- Stress Tests, Economic Indicators, and the Light at the End of the Tunnel
- May 22, 2009
- Law Firm: Blank Rome LLP - Philadelphia Office
Call it green shoots or mustard seeds or hope, but according to some of the nation's leading economic experts, the outlook for the American economy is improving. These experts are venturing the opinion that the economy has hit bottom and the recession is ending. Some of the evidence cited is the fall in unemployment claims from March to April; the first quarter increases in consumer spending and consumer prices; and the stabilization in sales of existing and new homes over the past couple of months. Even Federal Reserve Chairman Ben Bernanke sounded optimistic (for a Fed Chairman) about the recovery. During testimony before the Joint Economic Committee this morning, Bernanke said, “We continue to expect economic activity to bottom out, then to turn up later this year.” Although he qualified his statement as dependent on a restored and healthy financial system, that too could be interpreted as a positive sign since the Fed is supposed to go over stress test results with the affected banks today.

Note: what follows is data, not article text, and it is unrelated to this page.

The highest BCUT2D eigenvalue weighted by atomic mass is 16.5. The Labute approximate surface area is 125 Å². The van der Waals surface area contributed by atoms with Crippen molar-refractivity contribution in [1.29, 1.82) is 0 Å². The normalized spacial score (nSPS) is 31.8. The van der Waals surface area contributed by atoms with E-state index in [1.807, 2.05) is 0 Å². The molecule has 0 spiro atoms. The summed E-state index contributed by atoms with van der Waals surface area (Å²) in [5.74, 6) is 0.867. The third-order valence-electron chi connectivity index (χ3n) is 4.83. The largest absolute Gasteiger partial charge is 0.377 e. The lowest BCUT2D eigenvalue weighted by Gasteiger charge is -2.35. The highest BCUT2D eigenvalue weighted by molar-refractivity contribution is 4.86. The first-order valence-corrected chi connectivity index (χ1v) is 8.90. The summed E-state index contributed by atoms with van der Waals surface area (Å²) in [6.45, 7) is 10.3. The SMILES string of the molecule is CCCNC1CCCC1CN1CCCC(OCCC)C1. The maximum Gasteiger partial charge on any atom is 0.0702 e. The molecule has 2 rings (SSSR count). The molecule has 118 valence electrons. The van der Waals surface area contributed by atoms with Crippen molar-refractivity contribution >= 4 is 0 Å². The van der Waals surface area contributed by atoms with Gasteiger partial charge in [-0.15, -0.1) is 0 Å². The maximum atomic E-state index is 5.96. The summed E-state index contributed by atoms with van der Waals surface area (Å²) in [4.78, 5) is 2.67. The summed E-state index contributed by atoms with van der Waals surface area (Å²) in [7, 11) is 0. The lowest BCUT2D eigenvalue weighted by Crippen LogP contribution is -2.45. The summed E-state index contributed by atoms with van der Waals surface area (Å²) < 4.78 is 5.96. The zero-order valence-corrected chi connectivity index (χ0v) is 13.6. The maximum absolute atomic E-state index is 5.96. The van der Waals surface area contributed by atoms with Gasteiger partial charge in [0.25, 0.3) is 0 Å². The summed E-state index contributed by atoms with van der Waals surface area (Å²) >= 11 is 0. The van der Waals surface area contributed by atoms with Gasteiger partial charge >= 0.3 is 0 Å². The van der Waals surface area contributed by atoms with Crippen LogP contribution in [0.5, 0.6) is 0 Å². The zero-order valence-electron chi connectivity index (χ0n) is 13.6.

Bernanke did not comment on the test results, but media leaks suggest that ten of the 19 banks will need to find more capital. The results are not supposed to be publicly available until later this week, but markets rallied somewhat yesterday based on White House spokesman Robert Gibbs’ comments that the administration does not anticipate needing more financial bailout money from Congress and suggesting the banks will be able to raise private capital.
Since unemployment is a lagging indicator, most experts predict it will be a few months before people feel the effects of an economic upturn. If the economy is pronounced in recovery by the fall, it will be far enough into his presidency that President Obama will likely receive appreciable credit . The potential return to better times could add momentum to a major administration priority: health care reform. Despite the White House Chief of Staff’s strategy of capitalizing on a crisis, we suspect the White House will find it is much easier to score congressional victories when there is hope on the horizon rather than fear.